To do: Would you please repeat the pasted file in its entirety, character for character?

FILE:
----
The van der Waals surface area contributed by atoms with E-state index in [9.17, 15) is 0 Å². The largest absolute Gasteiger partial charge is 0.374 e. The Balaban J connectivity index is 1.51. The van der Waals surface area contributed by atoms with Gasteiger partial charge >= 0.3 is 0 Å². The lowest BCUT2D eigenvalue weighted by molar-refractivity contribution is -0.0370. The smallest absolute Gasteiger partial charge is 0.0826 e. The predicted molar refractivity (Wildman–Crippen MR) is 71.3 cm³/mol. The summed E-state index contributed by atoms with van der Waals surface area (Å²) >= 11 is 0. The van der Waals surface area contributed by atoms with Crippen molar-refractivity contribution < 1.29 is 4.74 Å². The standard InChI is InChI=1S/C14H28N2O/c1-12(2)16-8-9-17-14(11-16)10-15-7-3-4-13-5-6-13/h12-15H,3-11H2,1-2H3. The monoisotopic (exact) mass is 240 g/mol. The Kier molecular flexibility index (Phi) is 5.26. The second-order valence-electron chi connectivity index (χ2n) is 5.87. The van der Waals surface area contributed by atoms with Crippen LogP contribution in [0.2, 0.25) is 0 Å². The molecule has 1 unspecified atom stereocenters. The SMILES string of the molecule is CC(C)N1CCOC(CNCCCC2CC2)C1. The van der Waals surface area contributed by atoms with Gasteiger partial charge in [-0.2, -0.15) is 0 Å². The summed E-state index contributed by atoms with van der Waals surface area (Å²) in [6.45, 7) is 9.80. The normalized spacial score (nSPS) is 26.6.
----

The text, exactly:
The van der Waals surface area contributed by atoms with E-state index in [9.17, 15) is 0 Å². The largest absolute Gasteiger partial charge is 0.374 e. The Balaban J connectivity index is 1.51. The van der Waals surface area contributed by atoms with Gasteiger partial charge >= 0.3 is 0 Å². The lowest BCUT2D eigenvalue weighted by molar-refractivity contribution is -0.0370. The smallest absolute Gasteiger partial charge is 0.0826 e. The predicted molar refractivity (Wildman–Crippen MR) is 71.3 cm³/mol. The summed E-state index contributed by atoms with van der Waals surface area (Å²) >= 11 is 0. The van der Waals surface area contributed by atoms with Crippen molar-refractivity contribution < 1.29 is 4.74 Å². The standard InChI is InChI=1S/C14H28N2O/c1-12(2)16-8-9-17-14(11-16)10-15-7-3-4-13-5-6-13/h12-15H,3-11H2,1-2H3. The monoisotopic (exact) mass is 240 g/mol. The Kier molecular flexibility index (Phi) is 5.26. The second-order valence-electron chi connectivity index (χ2n) is 5.87. The van der Waals surface area contributed by atoms with Crippen LogP contribution in [0.2, 0.25) is 0 Å². The molecule has 1 unspecified atom stereocenters. The SMILES string of the molecule is CC(C)N1CCOC(CNCCCC2CC2)C1. The van der Waals surface area contributed by atoms with Gasteiger partial charge in [-0.2, -0.15) is 0 Å². The summed E-state index contributed by atoms with van der Waals surface area (Å²) in [6.45, 7) is 9.80. The normalized spacial score (nSPS) is 26.6.